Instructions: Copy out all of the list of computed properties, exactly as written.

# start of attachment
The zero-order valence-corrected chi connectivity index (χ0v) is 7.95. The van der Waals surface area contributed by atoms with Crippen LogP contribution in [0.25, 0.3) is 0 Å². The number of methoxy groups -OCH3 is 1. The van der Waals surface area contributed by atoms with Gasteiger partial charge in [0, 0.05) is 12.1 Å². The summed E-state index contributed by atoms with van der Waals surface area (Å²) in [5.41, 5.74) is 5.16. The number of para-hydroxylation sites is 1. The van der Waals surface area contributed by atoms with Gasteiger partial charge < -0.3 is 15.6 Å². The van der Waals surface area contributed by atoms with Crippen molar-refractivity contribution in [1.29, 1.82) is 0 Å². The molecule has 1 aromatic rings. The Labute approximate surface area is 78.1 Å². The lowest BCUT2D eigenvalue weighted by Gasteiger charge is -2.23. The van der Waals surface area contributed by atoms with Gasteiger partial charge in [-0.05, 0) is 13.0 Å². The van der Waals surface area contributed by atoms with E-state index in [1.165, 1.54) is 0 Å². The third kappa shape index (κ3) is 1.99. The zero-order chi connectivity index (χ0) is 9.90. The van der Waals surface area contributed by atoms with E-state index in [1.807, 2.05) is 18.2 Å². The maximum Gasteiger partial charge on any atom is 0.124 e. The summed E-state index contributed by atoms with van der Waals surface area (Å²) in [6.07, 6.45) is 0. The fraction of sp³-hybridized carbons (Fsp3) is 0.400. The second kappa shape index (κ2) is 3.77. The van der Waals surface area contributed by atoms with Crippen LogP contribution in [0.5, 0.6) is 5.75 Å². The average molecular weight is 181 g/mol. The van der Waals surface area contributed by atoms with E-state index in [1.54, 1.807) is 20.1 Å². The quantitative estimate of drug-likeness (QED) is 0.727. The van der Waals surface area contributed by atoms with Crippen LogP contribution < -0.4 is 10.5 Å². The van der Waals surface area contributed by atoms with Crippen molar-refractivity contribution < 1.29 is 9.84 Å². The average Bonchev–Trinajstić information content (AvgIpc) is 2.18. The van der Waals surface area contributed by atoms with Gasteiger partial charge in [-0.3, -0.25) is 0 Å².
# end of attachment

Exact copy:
The zero-order valence-corrected chi connectivity index (χ0v) is 7.95. The van der Waals surface area contributed by atoms with Crippen LogP contribution in [0.25, 0.3) is 0 Å². The number of methoxy groups -OCH3 is 1. The van der Waals surface area contributed by atoms with Gasteiger partial charge in [0, 0.05) is 12.1 Å². The summed E-state index contributed by atoms with van der Waals surface area (Å²) in [5.41, 5.74) is 5.16. The number of para-hydroxylation sites is 1. The van der Waals surface area contributed by atoms with Gasteiger partial charge < -0.3 is 15.6 Å². The van der Waals surface area contributed by atoms with Crippen molar-refractivity contribution in [1.29, 1.82) is 0 Å². The molecule has 1 aromatic rings. The Labute approximate surface area is 78.1 Å². The lowest BCUT2D eigenvalue weighted by Gasteiger charge is -2.23. The van der Waals surface area contributed by atoms with Gasteiger partial charge in [-0.05, 0) is 13.0 Å². The van der Waals surface area contributed by atoms with E-state index in [1.165, 1.54) is 0 Å². The third kappa shape index (κ3) is 1.99. The zero-order chi connectivity index (χ0) is 9.90. The van der Waals surface area contributed by atoms with E-state index in [1.807, 2.05) is 18.2 Å². The maximum Gasteiger partial charge on any atom is 0.124 e. The summed E-state index contributed by atoms with van der Waals surface area (Å²) in [6.07, 6.45) is 0. The fraction of sp³-hybridized carbons (Fsp3) is 0.400. The second kappa shape index (κ2) is 3.77. The van der Waals surface area contributed by atoms with Crippen LogP contribution in [0.5, 0.6) is 5.75 Å². The average molecular weight is 181 g/mol. The van der Waals surface area contributed by atoms with E-state index in [1.54, 1.807) is 20.1 Å². The quantitative estimate of drug-likeness (QED) is 0.727. The van der Waals surface area contributed by atoms with Crippen LogP contribution < -0.4 is 10.5 Å². The van der Waals surface area contributed by atoms with Crippen molar-refractivity contribution < 1.29 is 9.84 Å². The average Bonchev–Trinajstić information content (AvgIpc) is 2.18. The van der Waals surface area contributed by atoms with Gasteiger partial charge in [-0.3, -0.25) is 0 Å².